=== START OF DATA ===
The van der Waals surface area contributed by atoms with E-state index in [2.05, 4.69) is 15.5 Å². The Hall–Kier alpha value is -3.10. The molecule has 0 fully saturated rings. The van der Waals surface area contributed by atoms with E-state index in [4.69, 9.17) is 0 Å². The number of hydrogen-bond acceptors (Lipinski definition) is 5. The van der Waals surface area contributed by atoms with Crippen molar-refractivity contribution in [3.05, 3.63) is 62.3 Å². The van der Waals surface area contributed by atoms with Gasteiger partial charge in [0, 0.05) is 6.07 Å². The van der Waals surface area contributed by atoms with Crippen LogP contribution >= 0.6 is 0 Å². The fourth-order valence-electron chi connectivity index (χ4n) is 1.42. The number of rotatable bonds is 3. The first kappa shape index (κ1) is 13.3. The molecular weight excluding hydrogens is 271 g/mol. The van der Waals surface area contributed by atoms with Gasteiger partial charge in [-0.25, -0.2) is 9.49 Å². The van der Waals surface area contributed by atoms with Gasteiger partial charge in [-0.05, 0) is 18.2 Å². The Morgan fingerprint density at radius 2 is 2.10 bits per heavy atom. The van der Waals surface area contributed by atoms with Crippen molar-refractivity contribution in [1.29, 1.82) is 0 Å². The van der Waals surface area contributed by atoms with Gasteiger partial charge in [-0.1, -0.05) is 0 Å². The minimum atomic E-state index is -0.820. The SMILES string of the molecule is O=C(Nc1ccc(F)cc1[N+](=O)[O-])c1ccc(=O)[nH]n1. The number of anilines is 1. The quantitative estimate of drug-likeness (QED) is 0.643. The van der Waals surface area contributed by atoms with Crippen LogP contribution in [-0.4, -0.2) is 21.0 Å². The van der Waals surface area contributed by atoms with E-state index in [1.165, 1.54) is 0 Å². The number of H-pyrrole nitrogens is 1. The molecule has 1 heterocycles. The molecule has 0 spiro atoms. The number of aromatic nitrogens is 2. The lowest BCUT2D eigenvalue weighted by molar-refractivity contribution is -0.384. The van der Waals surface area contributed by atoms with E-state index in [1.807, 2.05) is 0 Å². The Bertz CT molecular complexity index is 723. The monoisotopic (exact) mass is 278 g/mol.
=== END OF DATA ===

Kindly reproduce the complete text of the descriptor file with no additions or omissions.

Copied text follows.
The van der Waals surface area contributed by atoms with E-state index in [2.05, 4.69) is 15.5 Å². The Hall–Kier alpha value is -3.10. The molecule has 0 fully saturated rings. The van der Waals surface area contributed by atoms with E-state index in [4.69, 9.17) is 0 Å². The number of hydrogen-bond acceptors (Lipinski definition) is 5. The van der Waals surface area contributed by atoms with Crippen molar-refractivity contribution in [3.05, 3.63) is 62.3 Å². The van der Waals surface area contributed by atoms with Gasteiger partial charge in [0, 0.05) is 6.07 Å². The van der Waals surface area contributed by atoms with Crippen LogP contribution >= 0.6 is 0 Å². The fourth-order valence-electron chi connectivity index (χ4n) is 1.42. The number of rotatable bonds is 3. The first kappa shape index (κ1) is 13.3. The molecular weight excluding hydrogens is 271 g/mol. The van der Waals surface area contributed by atoms with Gasteiger partial charge in [-0.25, -0.2) is 9.49 Å². The van der Waals surface area contributed by atoms with Gasteiger partial charge in [-0.05, 0) is 18.2 Å². The Morgan fingerprint density at radius 2 is 2.10 bits per heavy atom. The van der Waals surface area contributed by atoms with Crippen molar-refractivity contribution in [1.29, 1.82) is 0 Å². The van der Waals surface area contributed by atoms with Gasteiger partial charge in [-0.1, -0.05) is 0 Å². The minimum atomic E-state index is -0.820. The SMILES string of the molecule is O=C(Nc1ccc(F)cc1[N+](=O)[O-])c1ccc(=O)[nH]n1. The number of anilines is 1. The quantitative estimate of drug-likeness (QED) is 0.643. The van der Waals surface area contributed by atoms with Crippen LogP contribution in [-0.4, -0.2) is 21.0 Å². The van der Waals surface area contributed by atoms with E-state index in [1.165, 1.54) is 0 Å². The number of H-pyrrole nitrogens is 1. The molecule has 1 heterocycles. The molecule has 0 spiro atoms. The number of aromatic nitrogens is 2. The lowest BCUT2D eigenvalue weighted by molar-refractivity contribution is -0.384. The van der Waals surface area contributed by atoms with E-state index in [1.807, 2.05) is 0 Å². The Bertz CT molecular complexity index is 723. The monoisotopic (exact) mass is 278 g/mol.